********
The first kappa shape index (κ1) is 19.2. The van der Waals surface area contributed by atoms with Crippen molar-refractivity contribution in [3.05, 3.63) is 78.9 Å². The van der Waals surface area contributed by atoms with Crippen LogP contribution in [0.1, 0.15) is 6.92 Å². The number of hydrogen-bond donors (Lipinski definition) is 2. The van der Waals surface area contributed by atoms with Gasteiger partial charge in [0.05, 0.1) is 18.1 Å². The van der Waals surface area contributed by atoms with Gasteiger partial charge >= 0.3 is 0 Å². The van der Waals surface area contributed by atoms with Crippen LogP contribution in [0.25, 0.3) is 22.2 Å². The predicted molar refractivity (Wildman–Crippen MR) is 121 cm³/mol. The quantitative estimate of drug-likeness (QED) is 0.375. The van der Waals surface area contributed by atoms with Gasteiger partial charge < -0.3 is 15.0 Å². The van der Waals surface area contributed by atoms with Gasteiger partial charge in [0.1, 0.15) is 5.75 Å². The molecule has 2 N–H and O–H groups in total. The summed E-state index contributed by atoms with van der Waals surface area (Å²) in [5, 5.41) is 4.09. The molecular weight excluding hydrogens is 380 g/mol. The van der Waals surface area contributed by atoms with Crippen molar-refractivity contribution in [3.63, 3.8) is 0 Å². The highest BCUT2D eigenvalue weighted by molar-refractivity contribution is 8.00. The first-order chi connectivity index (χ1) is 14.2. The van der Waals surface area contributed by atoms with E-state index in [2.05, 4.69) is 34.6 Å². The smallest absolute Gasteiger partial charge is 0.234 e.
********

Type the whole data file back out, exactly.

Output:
The first kappa shape index (κ1) is 19.2. The van der Waals surface area contributed by atoms with Crippen molar-refractivity contribution in [3.05, 3.63) is 78.9 Å². The van der Waals surface area contributed by atoms with Crippen LogP contribution in [0.1, 0.15) is 6.92 Å². The number of hydrogen-bond donors (Lipinski definition) is 2. The van der Waals surface area contributed by atoms with Gasteiger partial charge in [0.05, 0.1) is 18.1 Å². The van der Waals surface area contributed by atoms with Gasteiger partial charge >= 0.3 is 0 Å². The van der Waals surface area contributed by atoms with Crippen LogP contribution in [0.25, 0.3) is 22.2 Å². The predicted molar refractivity (Wildman–Crippen MR) is 121 cm³/mol. The quantitative estimate of drug-likeness (QED) is 0.375. The van der Waals surface area contributed by atoms with Gasteiger partial charge < -0.3 is 15.0 Å². The van der Waals surface area contributed by atoms with Gasteiger partial charge in [0.1, 0.15) is 5.75 Å². The molecule has 2 N–H and O–H groups in total. The summed E-state index contributed by atoms with van der Waals surface area (Å²) in [5, 5.41) is 4.09. The molecular weight excluding hydrogens is 380 g/mol. The van der Waals surface area contributed by atoms with Crippen molar-refractivity contribution in [3.63, 3.8) is 0 Å². The highest BCUT2D eigenvalue weighted by molar-refractivity contribution is 8.00. The first-order chi connectivity index (χ1) is 14.2. The van der Waals surface area contributed by atoms with E-state index in [2.05, 4.69) is 34.6 Å². The smallest absolute Gasteiger partial charge is 0.234 e.